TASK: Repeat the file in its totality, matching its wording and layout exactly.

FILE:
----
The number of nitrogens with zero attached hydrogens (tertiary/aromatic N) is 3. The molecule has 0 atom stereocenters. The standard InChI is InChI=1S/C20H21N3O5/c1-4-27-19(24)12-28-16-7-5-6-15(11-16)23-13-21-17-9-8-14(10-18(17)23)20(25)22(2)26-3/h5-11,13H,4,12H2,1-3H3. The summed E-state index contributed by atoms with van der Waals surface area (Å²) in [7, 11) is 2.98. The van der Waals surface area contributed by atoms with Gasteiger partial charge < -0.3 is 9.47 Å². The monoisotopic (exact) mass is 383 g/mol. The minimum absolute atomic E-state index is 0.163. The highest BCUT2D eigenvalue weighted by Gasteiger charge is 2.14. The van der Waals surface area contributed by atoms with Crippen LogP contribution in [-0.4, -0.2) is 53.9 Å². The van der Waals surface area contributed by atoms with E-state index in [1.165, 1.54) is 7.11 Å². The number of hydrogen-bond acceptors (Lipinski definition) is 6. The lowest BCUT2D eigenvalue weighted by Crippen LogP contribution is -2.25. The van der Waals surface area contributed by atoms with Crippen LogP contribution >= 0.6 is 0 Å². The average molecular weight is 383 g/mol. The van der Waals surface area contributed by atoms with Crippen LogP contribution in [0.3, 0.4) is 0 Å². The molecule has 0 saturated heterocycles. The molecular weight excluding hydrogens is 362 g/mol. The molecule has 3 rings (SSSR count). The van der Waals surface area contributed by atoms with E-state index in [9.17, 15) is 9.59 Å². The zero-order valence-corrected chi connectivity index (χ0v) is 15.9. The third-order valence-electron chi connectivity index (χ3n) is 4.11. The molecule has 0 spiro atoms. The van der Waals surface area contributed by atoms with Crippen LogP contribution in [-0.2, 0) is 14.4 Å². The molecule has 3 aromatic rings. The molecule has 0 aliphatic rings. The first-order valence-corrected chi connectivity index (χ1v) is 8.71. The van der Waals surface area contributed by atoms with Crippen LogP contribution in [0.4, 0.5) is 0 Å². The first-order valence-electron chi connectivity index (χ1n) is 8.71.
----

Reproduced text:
The number of nitrogens with zero attached hydrogens (tertiary/aromatic N) is 3. The molecule has 0 atom stereocenters. The standard InChI is InChI=1S/C20H21N3O5/c1-4-27-19(24)12-28-16-7-5-6-15(11-16)23-13-21-17-9-8-14(10-18(17)23)20(25)22(2)26-3/h5-11,13H,4,12H2,1-3H3. The summed E-state index contributed by atoms with van der Waals surface area (Å²) in [7, 11) is 2.98. The van der Waals surface area contributed by atoms with Gasteiger partial charge < -0.3 is 9.47 Å². The monoisotopic (exact) mass is 383 g/mol. The minimum absolute atomic E-state index is 0.163. The highest BCUT2D eigenvalue weighted by Gasteiger charge is 2.14. The van der Waals surface area contributed by atoms with Crippen LogP contribution in [-0.4, -0.2) is 53.9 Å². The van der Waals surface area contributed by atoms with E-state index in [1.165, 1.54) is 7.11 Å². The number of hydrogen-bond acceptors (Lipinski definition) is 6. The lowest BCUT2D eigenvalue weighted by Crippen LogP contribution is -2.25. The van der Waals surface area contributed by atoms with Crippen LogP contribution >= 0.6 is 0 Å². The average molecular weight is 383 g/mol. The van der Waals surface area contributed by atoms with Crippen LogP contribution in [0.3, 0.4) is 0 Å². The molecule has 0 saturated heterocycles. The molecular weight excluding hydrogens is 362 g/mol. The molecule has 3 rings (SSSR count). The van der Waals surface area contributed by atoms with E-state index in [9.17, 15) is 9.59 Å². The zero-order valence-corrected chi connectivity index (χ0v) is 15.9. The third-order valence-electron chi connectivity index (χ3n) is 4.11. The molecule has 0 spiro atoms. The van der Waals surface area contributed by atoms with Crippen LogP contribution in [-0.2, 0) is 14.4 Å². The molecule has 3 aromatic rings. The molecule has 0 aliphatic rings. The first-order valence-corrected chi connectivity index (χ1v) is 8.71. The van der Waals surface area contributed by atoms with Crippen LogP contribution in [0.4, 0.5) is 0 Å². The first-order valence-electron chi connectivity index (χ1n) is 8.71.